Originally Posted by rforrester
I like the sound of this! I have a 2005 1200GS as well as a 2007 Ducati S4RS Monster. The two cylinder Ducati was TERRIBLE below 5000 RPM and it was due to the fact that the bike was on a closed loop ECU system below 5K (or 4K, not sure where its is set). In a closed loop, correct me if I am wrong, the engine Fuel/Air mixture is dependent on the data from the O2 sensor. There is really no "data" sent from the sensor. All the O2 sensor does is send a different level of voltage to the ECU and the ECU adjusts the fuel/air mixture depending on the voltage the O2 sensor sends. I bought a very simple solution from the folks at www.fatduc.com
for my Ducati. $80
The O2 manipulator installs in line with the O2 sensor between the sensor and the ECU. It is a very small voltage regulator that you can manipulate via a small screw on the wire to adjust the voltage sent to the ECU "Tricking" the ECU into thinking it does not have enough fuel. WOW! as soon as I installed the manipulator on the Ducati it was a COMPLETELY different bike!
O2 Manipulators are an economical solution to alter the closed loop air-fuel ratio on many Ducati Motorcyles. O2 Manipulators are “plug and play” requiring NO cutting or splicing of wires and installs inline at the factory oxygen sensor connection. O2 Manipulators work by altering the oxygen sensor output voltage. This slight reduction in voltage forces the ECU to add additional fuel.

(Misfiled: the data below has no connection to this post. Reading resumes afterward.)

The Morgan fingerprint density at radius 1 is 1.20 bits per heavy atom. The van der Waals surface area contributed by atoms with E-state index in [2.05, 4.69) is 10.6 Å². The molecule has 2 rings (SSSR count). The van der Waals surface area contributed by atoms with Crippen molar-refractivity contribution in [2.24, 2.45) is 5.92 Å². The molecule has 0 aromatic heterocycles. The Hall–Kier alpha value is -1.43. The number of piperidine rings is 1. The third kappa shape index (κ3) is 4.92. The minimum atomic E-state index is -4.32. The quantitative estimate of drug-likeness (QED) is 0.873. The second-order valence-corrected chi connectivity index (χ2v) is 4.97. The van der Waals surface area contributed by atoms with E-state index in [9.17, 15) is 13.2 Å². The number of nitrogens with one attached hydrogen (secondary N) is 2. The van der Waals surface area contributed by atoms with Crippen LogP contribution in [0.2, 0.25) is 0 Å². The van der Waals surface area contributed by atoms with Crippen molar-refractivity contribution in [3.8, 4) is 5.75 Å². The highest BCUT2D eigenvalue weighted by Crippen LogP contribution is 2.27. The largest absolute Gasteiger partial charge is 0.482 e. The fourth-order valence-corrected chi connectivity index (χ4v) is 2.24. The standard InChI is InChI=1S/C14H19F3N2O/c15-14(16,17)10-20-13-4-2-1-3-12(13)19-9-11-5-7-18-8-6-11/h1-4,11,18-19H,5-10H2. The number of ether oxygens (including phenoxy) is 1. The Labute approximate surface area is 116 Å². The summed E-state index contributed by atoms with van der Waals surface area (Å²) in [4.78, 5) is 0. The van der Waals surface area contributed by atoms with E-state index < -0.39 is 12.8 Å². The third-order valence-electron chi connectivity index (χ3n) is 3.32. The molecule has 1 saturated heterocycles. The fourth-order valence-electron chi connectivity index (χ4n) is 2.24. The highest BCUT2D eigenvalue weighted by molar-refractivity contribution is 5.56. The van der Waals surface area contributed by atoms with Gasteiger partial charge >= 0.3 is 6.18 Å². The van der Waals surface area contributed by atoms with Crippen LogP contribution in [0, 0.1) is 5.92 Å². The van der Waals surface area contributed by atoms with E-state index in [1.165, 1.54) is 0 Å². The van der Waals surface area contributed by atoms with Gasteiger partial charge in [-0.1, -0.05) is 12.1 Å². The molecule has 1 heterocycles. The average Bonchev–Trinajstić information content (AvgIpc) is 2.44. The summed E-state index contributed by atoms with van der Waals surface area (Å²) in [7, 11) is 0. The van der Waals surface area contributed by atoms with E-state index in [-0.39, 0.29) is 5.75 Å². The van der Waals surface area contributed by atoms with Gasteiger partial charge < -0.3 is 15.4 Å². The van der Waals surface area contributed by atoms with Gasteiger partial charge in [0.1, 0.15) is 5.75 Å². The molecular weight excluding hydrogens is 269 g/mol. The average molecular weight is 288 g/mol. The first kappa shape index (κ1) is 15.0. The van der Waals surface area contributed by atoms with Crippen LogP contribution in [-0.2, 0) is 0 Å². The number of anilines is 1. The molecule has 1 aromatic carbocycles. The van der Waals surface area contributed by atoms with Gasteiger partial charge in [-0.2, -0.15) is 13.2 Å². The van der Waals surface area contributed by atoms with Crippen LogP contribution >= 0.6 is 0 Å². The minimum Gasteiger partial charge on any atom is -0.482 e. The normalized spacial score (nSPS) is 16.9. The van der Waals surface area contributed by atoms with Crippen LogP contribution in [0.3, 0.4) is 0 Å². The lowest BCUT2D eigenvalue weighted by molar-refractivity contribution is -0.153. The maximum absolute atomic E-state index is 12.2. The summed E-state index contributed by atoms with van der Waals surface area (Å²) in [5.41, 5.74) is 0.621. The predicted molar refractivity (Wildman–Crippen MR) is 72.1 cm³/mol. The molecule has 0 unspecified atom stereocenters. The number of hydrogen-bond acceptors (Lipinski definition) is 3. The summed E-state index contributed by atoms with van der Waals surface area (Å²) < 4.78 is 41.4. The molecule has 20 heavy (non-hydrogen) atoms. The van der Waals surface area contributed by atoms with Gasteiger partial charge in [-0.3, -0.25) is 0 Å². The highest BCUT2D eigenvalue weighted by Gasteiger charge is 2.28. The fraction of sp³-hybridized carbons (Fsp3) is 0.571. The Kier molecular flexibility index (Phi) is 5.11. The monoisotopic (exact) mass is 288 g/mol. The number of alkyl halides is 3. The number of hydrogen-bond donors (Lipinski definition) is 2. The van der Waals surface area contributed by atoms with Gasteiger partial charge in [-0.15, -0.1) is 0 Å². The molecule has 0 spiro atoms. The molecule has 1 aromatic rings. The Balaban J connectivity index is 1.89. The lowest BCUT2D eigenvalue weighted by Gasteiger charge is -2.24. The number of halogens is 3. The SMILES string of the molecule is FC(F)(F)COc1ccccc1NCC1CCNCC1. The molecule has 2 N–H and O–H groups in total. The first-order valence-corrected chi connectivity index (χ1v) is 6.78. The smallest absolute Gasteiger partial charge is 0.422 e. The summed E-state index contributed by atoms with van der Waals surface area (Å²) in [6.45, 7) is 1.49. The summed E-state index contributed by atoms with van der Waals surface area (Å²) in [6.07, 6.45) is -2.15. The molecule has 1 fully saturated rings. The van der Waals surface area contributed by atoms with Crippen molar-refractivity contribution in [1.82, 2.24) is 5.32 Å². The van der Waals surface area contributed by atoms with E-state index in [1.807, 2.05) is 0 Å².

I am emailing fatduc now to see if they can make one with the connectors found on the 1200GS.
If you go to nightrider.com you will see a similar solution for Harley Davidson's. The approach is sound and takes advantage of the exact voltage characteristics of the stock O2 sensor. The ECUs are usually making the rich/lean decision at a certain voltage. The stock O2 sensor changes from rich 0.8 volts to lean 0.1 volts, very abruptly at a gasoline AFR of 14.7:1.
These devices, fatduc and nightrider, modify the voltage so that the switching conditions needed by the ECU get shifted in voltage. The only problem is that this approach doesnt work with every ECU. They are not highly accurate but if you want more fuel, and they make one that works with your particular ECU, you can get a very good result. If you dial these devices to say 14.1:1, 4% more fuel is added to closed loop, and through a slower process called Adaptation, to Open Loop also.
This is a very economical, technically sound approach if it works on your particular bike. With this approach you don't know how much fuel you've added exactly but you dial in more until you like the result.
If you want more precision and measurement capability, the Innovate Motorsports LC-1 allows precise programming of Closed Loop AFR.
In both approaches you need one device per O2 sensor.